by Alex Powell
In the midst of multiple crises faced by students, universities and schools, the outcome of the snap general election will be a major indicator of the future of the UK education sector. Each week until the vote we are featuring perspectives from our regular contributors and guests on what the election could mean for students.
There is a severe dissonance between the conception of higher education that the Conservatives purport to support and the policies presented in their 2017 manifesto. In order to show this I have to work from within the Tory understanding of the purpose of higher education, and the role international students play within achieving that. Despite my adoption of this form of argumentation, I wish to make it clear that I do not subscribe to the idea that higher education is purely about reputation, financial stability, or the production of an effective workforce. Further, I do not accept the idea that international students are valuable only in terms of what they can offer to either educational institutions or the UK more generally. The current treatment of international students, and the blatant disregard shown for their welfare, is one of the most indefensible aspects of modern higher education policy.
Under continued Tory government, universities will find themselves stretching their decreasing funds to cover rising costs
The Tory manifesto repeats the promise to cut net immigration to the tens of thousands. This promise plans to include international students within the immigration figures, a move that is bad both for UK higher education and the students who come here to study.
Non-EU international students currently make up around 15% of the UK student population, and they pay far higher fees than UK and EU students. On the massively fee-based funding structure brought in by the Tories, attracting international students and their money has become key to ensuring the financial viability of many higher education institutions. Therefore, any attempt to reduce the number of international students entering the country effectively presents a threat to the stability of the UK higher education sector. This is doubly paradoxical as the government continues to encourage universities to increase spending through policy such as the lifting of the cap on student numbers. Under continued Tory government, universities will find themselves stretching their decreasing funds to cover rising costs. The result? Falling standards and detrimental impacts on all students.
Despite the impact of recent government policy, higher education remains one of the UK’s most highly regarded exports. Students from all around the world come to the UK to study primarily as a result of the world leading reputation held by many British institutions. Including international students as part of a more general effort to cut immigration in the UK sends out a message to these students that they are not welcome. This threatens the reputation of British universities is and would undermine their positions in international rankings and legal tables.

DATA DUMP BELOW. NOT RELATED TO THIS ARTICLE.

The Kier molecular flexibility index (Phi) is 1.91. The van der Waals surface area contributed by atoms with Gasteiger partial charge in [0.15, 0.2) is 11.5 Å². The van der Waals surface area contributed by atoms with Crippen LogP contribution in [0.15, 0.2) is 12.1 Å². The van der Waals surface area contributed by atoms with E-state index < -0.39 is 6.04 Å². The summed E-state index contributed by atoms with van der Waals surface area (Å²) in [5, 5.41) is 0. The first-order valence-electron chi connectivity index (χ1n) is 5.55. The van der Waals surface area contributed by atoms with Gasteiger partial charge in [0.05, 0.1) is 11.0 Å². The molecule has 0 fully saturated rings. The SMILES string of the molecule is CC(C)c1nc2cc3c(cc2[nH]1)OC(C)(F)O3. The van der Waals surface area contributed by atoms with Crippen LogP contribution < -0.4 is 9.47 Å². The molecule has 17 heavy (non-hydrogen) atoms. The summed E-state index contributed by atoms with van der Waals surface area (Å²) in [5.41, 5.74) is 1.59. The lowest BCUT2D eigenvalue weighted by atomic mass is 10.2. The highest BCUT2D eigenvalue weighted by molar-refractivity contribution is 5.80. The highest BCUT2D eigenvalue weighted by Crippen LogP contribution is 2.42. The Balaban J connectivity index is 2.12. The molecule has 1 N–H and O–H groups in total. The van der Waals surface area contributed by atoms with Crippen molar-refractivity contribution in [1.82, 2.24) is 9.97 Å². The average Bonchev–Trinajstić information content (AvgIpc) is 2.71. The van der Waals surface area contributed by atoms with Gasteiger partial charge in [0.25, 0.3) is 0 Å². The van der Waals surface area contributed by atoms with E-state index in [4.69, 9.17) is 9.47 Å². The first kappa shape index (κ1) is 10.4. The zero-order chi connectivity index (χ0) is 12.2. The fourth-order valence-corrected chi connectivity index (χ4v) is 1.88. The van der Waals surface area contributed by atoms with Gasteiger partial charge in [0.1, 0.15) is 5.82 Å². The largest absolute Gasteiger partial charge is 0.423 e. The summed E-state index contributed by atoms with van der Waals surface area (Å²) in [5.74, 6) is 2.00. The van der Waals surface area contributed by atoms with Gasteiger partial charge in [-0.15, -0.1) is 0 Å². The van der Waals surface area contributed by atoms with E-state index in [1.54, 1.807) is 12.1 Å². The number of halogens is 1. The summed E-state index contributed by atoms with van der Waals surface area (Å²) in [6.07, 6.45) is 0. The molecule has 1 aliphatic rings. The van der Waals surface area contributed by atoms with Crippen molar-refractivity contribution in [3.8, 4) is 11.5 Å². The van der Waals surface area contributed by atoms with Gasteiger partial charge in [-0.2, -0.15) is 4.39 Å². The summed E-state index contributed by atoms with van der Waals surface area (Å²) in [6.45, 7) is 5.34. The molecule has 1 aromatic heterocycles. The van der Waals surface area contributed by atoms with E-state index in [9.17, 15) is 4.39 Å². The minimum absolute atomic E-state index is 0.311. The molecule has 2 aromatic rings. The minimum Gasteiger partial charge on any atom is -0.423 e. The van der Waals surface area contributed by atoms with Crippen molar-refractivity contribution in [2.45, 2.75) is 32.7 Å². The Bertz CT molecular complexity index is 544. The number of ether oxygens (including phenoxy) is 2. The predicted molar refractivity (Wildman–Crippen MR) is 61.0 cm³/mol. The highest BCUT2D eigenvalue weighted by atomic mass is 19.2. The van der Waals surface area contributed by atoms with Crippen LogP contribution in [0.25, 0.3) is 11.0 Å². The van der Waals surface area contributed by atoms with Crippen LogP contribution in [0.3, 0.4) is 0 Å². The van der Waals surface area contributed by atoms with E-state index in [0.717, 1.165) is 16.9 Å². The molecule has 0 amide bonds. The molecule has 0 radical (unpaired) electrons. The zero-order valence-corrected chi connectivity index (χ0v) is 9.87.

Further, the move threatens the ability of the UK to attract highly skilled graduates to this country, and the chances of those who study here choosing to stay on and work here following their graduation. In already stretched fields such as medicine, the UK simply cannot produce enough skilled individuals to meet its needs, particularly in light of recent government changes to funding in these areas. The intimidating focus on cutting immigration will only worsen this problem.
Finally and most concerningly, the insistence that there is a need to cut immigration is resulting in detrimental consequences for international students, and indeed for all migrants. Stubborn adherence to this misleading doctrine places ever more barriers to students who seek to study here, and legitimises the increasingly xenophobic sentiment held by large numbers of the public. This has lead to increases in incidents of racism and discrimination on university campuses and leaves international students feeling increasingly unwelcome.
The way in which international students are treated under the current funding model of UK higher education is exploitative and unfair, but by the Conservatives’ own design international students’ fees are pivotal in maintaining the financial security of HE institutions. The pledges in the Conservative manifesto therefore represent a major inconsistency in their approach to higher education, which is both a threat to the ability of universities to function in the interests of their students, and a despicable attack on the rights of international students.
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